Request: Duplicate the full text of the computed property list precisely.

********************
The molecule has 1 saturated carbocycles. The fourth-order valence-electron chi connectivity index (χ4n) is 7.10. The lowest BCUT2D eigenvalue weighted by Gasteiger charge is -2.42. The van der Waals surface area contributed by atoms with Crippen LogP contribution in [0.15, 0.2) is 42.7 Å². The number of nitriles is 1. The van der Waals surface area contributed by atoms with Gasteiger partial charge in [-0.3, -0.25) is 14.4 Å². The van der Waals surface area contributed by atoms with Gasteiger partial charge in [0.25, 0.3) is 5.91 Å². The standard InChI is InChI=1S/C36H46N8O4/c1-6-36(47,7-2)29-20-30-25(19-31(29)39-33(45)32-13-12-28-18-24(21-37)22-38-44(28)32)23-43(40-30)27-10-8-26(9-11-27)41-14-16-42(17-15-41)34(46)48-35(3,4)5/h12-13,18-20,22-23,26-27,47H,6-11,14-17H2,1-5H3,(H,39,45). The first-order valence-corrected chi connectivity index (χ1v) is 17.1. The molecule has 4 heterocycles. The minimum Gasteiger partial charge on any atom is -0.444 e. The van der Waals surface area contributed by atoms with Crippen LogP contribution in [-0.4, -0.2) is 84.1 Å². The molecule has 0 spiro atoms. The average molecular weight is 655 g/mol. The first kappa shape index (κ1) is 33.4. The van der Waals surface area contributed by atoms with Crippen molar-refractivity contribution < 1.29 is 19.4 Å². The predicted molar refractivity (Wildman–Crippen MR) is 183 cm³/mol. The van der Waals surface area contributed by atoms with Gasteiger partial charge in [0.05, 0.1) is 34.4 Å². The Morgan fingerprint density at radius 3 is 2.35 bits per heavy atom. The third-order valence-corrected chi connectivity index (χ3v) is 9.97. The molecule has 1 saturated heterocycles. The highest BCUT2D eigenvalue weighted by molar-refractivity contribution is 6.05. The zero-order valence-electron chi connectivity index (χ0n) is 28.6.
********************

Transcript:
The molecule has 1 saturated carbocycles. The fourth-order valence-electron chi connectivity index (χ4n) is 7.10. The lowest BCUT2D eigenvalue weighted by Gasteiger charge is -2.42. The van der Waals surface area contributed by atoms with Crippen LogP contribution in [0.15, 0.2) is 42.7 Å². The number of nitriles is 1. The van der Waals surface area contributed by atoms with Gasteiger partial charge in [-0.3, -0.25) is 14.4 Å². The van der Waals surface area contributed by atoms with Gasteiger partial charge in [0.25, 0.3) is 5.91 Å². The standard InChI is InChI=1S/C36H46N8O4/c1-6-36(47,7-2)29-20-30-25(19-31(29)39-33(45)32-13-12-28-18-24(21-37)22-38-44(28)32)23-43(40-30)27-10-8-26(9-11-27)41-14-16-42(17-15-41)34(46)48-35(3,4)5/h12-13,18-20,22-23,26-27,47H,6-11,14-17H2,1-5H3,(H,39,45). The first-order valence-corrected chi connectivity index (χ1v) is 17.1. The molecule has 4 heterocycles. The minimum Gasteiger partial charge on any atom is -0.444 e. The van der Waals surface area contributed by atoms with Crippen LogP contribution in [-0.4, -0.2) is 84.1 Å². The molecule has 0 spiro atoms. The average molecular weight is 655 g/mol. The first kappa shape index (κ1) is 33.4. The van der Waals surface area contributed by atoms with Crippen molar-refractivity contribution < 1.29 is 19.4 Å². The predicted molar refractivity (Wildman–Crippen MR) is 183 cm³/mol. The van der Waals surface area contributed by atoms with Gasteiger partial charge in [0.05, 0.1) is 34.4 Å². The Morgan fingerprint density at radius 3 is 2.35 bits per heavy atom. The third-order valence-corrected chi connectivity index (χ3v) is 9.97. The molecule has 1 saturated heterocycles. The highest BCUT2D eigenvalue weighted by molar-refractivity contribution is 6.05. The zero-order valence-electron chi connectivity index (χ0n) is 28.6.